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Weather Strikes Back

photo, cafe naguere, 21 june

The longest day – Tuesday, 21. june

'Interesting' Dates

by Ric Erickson

Paris:– Monday, 27. June 2005:– The weather is absolutely normal. Just as when it is cold and rainy, when the forecast calls for sunshine to break out within a few days, the 'few days' stay where they are in the future and we never catch up to them.

Now it is hot and often steamy. Today it was 38 degrees – just a hair more than 100 F – in Bordeaux. For the past several days the forecast has been for cooler weather, but it gets hotter instead. Around noon when I went into the air–cond. Monoprix it was 29 degrees and feeling just right, but when I came out 15 minutes later the pharmacy sign read 32 soggy degrees.

Places in France where the lowest overnight temperatures are 20 degrees or above have been classified as 'orange.' This is mostly around Lyon, the Rhône and down to Marseille. But tonight much of the west coast has an 'orange' storm alert, probably meaning more tropical rain is on the way.

There is no such 'alert' for Paris tomorrow but the sky is going to be tricky and you might not be able to tell the difference, if the threatened hail shows up along with clouds, lightning and thunder. With a high of 34 degrees it probably won't be spring fresh.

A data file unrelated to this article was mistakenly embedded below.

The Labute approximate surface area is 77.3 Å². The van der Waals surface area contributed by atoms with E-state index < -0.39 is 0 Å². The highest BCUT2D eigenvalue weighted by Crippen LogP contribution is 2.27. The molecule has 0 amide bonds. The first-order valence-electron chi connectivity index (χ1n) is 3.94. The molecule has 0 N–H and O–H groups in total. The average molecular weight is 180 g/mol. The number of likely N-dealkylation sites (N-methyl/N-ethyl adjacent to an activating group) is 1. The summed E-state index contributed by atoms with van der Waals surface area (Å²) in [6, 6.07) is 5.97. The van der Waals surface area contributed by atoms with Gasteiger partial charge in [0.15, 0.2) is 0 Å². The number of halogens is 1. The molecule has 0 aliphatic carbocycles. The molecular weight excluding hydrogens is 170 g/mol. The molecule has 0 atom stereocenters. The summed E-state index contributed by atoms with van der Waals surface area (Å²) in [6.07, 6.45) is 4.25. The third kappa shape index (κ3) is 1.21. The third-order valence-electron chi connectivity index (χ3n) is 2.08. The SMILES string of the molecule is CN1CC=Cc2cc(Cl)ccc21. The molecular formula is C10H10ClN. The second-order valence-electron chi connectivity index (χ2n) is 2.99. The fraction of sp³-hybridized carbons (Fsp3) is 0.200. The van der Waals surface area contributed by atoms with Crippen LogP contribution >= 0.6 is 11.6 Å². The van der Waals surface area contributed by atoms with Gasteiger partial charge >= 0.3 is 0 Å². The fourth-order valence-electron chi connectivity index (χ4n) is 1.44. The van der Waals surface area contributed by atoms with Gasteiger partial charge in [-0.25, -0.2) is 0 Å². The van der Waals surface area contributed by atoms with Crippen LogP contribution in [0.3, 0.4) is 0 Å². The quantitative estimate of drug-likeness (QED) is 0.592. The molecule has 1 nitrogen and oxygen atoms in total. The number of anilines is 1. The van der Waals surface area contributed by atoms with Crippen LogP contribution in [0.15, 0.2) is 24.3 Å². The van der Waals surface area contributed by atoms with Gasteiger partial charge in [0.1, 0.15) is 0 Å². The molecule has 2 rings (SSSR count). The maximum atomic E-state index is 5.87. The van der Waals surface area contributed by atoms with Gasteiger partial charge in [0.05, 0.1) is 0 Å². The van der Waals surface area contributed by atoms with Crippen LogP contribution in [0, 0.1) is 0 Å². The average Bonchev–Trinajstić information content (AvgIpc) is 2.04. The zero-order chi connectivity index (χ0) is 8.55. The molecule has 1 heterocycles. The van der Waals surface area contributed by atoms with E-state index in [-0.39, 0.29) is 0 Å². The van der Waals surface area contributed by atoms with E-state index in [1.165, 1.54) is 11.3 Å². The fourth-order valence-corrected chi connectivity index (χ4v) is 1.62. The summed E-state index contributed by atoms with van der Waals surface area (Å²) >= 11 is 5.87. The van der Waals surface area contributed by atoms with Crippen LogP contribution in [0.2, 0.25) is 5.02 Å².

Another thing about the air is that it is not clean either. After several days of ever rising temperatures and very weak breezes, the pollution level is high, also 'orange.'

If tonight's TV–weather news forecast works out, Wednesday will be eight degrees cooler, and it will be cloudy. But remember what I wrote above – cooler air has been elusive.

Thursday is supposed to see the tendency confirmed with a high of only 23 degrees. A cloudy front will be moving from west to east and another will be sitting in the north, but both systems may not be quite sitting on Paris. It may be another day made for going to the movies.

From across the waters Météo Jim sends a damp version of cooked apples in the guise of a recipe. Stuck with burnt oven mitts here in weather central, here is Jim's report with the forecast this week:–

Baked Pommeistas